Press Releases & Research Commentary
December 13, 2012
Chances are if you're a senior managing your health, you've already had a conversation with your doctor about stroke risk. While many patients know the warning signs of stroke -- slurred speech, weakness on one side of the body, coordination problems, double vision, and headaches -- health care providers often fail to educate patients about their risk for silent or
mini-strokes,which can cause progressive, permanent damage and lead to dementia.
A new study published in the Journal of Neuroscience, examined the effects of these so-called mini-strokes. They frequently are not diagnosed or detected by a doctor because a patient does not immediately present with stroke signs. Mini-strokes may lead to permanent neurological damage and increase risk for full blown stroke.
Maiken Nedergaard, MD, lead author of the study and professor of neurosurgery at the University of Rochester Medical Center, says at least half of individuals over the age of 60 will experience one mini-stroke in their lifetime. She calls the prevalence of mini-strokes "an epidemic."
December 12, 2012
A new study appearing today in the Journal of Neuroscience details for the first time how "mini-strokes" cause prolonged periods of brain damage and result in cognitive impairment. These strokes, which are often imperceptible, are common in older adults and are believed to contribute to dementia.
"Our research indicates that neurons are being lost as a result of delayed processes following a mini-strokes that may differ fundamentally from those of acute ischemic events," said Maiken Nedergaard, M.D., D.M.Sc., the lead author of the study and professor of Neurosurgery at the University of Rochester Medical Center. "This observation suggests that the therapeutic window to protect cells after these tiny strokes may extend to days and weeks after the initial injury."
August 15, 2012
A previously unrecognized system that drains waste from the brain at a rapid clip has been discovered by neuroscientists at the University of Rochester Medical Center. The findings were published online August 15 in Science Translational Medicine.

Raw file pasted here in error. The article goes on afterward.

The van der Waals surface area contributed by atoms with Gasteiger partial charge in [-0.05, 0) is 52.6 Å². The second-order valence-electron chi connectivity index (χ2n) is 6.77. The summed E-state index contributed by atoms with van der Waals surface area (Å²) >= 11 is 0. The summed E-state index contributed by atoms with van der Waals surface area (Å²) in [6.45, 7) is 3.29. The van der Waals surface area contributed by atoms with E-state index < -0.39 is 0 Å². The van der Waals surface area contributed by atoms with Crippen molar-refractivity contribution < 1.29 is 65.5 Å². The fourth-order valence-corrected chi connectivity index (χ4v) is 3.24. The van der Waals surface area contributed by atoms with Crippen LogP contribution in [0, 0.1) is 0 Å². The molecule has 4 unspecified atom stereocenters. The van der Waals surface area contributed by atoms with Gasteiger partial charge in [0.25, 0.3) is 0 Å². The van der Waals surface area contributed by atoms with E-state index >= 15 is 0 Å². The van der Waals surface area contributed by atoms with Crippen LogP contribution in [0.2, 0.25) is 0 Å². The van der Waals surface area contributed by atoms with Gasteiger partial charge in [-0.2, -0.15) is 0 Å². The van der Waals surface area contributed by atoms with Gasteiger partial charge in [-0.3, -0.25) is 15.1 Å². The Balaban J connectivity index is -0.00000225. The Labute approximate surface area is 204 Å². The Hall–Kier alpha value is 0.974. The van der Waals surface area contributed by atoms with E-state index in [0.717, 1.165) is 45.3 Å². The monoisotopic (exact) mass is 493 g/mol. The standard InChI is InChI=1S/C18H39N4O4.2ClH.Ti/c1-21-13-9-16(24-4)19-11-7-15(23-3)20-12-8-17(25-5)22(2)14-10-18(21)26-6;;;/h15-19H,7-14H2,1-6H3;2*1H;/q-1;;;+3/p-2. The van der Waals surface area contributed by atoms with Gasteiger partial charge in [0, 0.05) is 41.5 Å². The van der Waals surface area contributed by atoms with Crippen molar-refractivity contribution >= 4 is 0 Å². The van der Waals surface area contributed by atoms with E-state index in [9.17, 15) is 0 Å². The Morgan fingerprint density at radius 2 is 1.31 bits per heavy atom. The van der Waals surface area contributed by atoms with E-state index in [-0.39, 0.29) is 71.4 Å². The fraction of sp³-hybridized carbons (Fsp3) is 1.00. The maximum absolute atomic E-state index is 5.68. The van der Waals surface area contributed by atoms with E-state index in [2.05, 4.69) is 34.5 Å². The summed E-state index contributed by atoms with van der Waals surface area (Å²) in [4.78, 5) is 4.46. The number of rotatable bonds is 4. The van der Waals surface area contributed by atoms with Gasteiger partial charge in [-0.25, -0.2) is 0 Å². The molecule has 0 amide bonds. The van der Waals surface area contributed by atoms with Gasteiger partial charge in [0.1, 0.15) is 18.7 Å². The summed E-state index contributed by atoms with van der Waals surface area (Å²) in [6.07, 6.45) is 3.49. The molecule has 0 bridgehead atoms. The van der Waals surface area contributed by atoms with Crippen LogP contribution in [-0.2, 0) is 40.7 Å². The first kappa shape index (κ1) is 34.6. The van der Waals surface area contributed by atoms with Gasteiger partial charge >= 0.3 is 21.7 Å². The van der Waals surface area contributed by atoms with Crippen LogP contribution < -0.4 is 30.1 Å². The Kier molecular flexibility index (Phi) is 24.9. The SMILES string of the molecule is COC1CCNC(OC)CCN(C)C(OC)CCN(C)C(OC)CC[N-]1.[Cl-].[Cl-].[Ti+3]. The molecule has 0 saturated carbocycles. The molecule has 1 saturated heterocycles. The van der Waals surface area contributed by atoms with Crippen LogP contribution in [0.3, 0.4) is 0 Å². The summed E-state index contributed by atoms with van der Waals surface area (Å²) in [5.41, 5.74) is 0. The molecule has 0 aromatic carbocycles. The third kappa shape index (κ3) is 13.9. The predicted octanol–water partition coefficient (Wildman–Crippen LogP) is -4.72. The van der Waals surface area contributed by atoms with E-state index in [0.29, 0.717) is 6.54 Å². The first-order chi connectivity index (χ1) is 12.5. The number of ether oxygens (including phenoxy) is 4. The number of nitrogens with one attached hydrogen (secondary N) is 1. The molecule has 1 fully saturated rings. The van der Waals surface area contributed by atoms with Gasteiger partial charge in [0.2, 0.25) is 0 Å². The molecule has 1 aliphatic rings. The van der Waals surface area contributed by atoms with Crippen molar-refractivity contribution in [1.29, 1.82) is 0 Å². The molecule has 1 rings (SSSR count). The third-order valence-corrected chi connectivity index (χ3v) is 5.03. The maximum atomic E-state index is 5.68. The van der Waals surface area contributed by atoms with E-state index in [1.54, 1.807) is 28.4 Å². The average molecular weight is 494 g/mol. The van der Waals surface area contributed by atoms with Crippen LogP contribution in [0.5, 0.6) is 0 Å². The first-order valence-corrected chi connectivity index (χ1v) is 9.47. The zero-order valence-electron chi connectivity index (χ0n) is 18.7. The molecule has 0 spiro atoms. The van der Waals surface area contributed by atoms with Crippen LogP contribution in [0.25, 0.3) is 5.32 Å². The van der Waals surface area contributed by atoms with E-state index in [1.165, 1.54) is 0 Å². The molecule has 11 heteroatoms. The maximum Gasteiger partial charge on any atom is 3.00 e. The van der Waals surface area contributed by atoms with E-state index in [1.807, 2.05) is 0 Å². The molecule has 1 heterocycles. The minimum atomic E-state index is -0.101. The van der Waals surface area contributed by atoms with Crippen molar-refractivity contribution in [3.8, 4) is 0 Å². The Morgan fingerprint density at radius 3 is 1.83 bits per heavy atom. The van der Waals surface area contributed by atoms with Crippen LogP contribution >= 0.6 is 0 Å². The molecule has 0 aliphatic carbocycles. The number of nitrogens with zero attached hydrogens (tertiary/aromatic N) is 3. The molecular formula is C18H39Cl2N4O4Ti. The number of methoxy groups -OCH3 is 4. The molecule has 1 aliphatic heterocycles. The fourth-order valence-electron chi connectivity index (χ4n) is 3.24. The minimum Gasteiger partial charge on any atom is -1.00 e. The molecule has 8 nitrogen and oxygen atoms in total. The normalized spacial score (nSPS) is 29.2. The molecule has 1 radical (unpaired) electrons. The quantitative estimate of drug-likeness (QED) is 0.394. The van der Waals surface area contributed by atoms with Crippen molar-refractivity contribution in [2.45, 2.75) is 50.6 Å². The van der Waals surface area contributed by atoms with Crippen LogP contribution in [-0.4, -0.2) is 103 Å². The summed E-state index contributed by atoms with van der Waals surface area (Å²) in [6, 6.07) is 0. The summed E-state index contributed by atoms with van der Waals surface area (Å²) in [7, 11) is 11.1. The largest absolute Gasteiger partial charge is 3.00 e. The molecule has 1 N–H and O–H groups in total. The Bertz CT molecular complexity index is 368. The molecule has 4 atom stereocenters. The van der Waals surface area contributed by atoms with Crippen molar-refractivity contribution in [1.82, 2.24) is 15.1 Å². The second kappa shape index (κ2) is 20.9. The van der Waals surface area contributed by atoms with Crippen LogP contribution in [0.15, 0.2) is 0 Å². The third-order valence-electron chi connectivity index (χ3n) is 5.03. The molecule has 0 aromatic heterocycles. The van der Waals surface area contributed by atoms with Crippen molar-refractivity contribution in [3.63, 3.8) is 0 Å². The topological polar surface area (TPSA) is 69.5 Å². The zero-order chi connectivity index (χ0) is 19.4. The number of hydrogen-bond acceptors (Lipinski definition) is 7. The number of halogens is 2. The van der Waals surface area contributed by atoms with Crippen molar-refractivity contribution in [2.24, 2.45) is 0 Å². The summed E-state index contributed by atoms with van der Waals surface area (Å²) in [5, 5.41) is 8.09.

The highly organized system acts like a series of pipes that piggyback on the brain’s blood vessels, sort of a shadow plumbing system that seems to serve much the same function in the brain as the lymph system does in the rest of the body – to drain away waste products.
“Waste clearance is of central importance to every organ, and there have been long-standing questions about how the brain gets rid of its waste,” said Maiken Nedergaard, M.D., D.M.Sc., senior author of the paper and co-director of the University’s Center for Translational Neuromedicine. “This work shows that the brain is cleansing itself in a more organized way and on a much larger scale than has been realized previously.
We're hopeful that these findings have implications for many conditions that involve the brain, such as traumatic brain injury, Alzheimer's disease, stroke, and Parkinson's disease, she added.
March 29, 2012
A type of cell plentiful in the brain, long considered mainly the stuff that holds the brain together and oft-overlooked by scientists more interested in flashier cells known as neurons, wields more power in the brain than has been realized, according to new research published today in Science Signaling.
Neuroscientists at the University of Rochester Medical Center report that astrocytes are crucial for creating the proper environment for our brains to work. The team found that the cells play a key role in reducing or stopping the electrical signals that are considered brain activity, playing an active role in determining when cells called neurons fire and when they don't.
That is a big step forward from what scientists have long considered the role of astrocytes – to nurture neurons and keep them healthy.
Astrocytes have long been called housekeeping cells – tending to neurons, nurturing them, and cleaning up after them,said Maiken Nedergaard, M.D., D.M.Sc., professor of Neurosurgery and leader of the study. "It turns out that they can influence the actions of neurons in ways that have not been realized."
- Improved axonal regeneration after spinal cord injury in mice with conditional deletion of ephrin B2 under the GFAP promoter. Neuroscience. 241, 89-99. (2013 Jun 25).
- Evaluating glymphatic pathway function utilizing clinically relevant intrathecal infusion of CSF tracer. J Transl Med. 11, 107. (2013 May 01).
- In vivo NADH fluorescence imaging indicates effect of aquaporin-4 deletion on oxygen microdistribution in cortical spreading depression. J Cereb Blood Flow Metab. In press. (2013 Apr 24).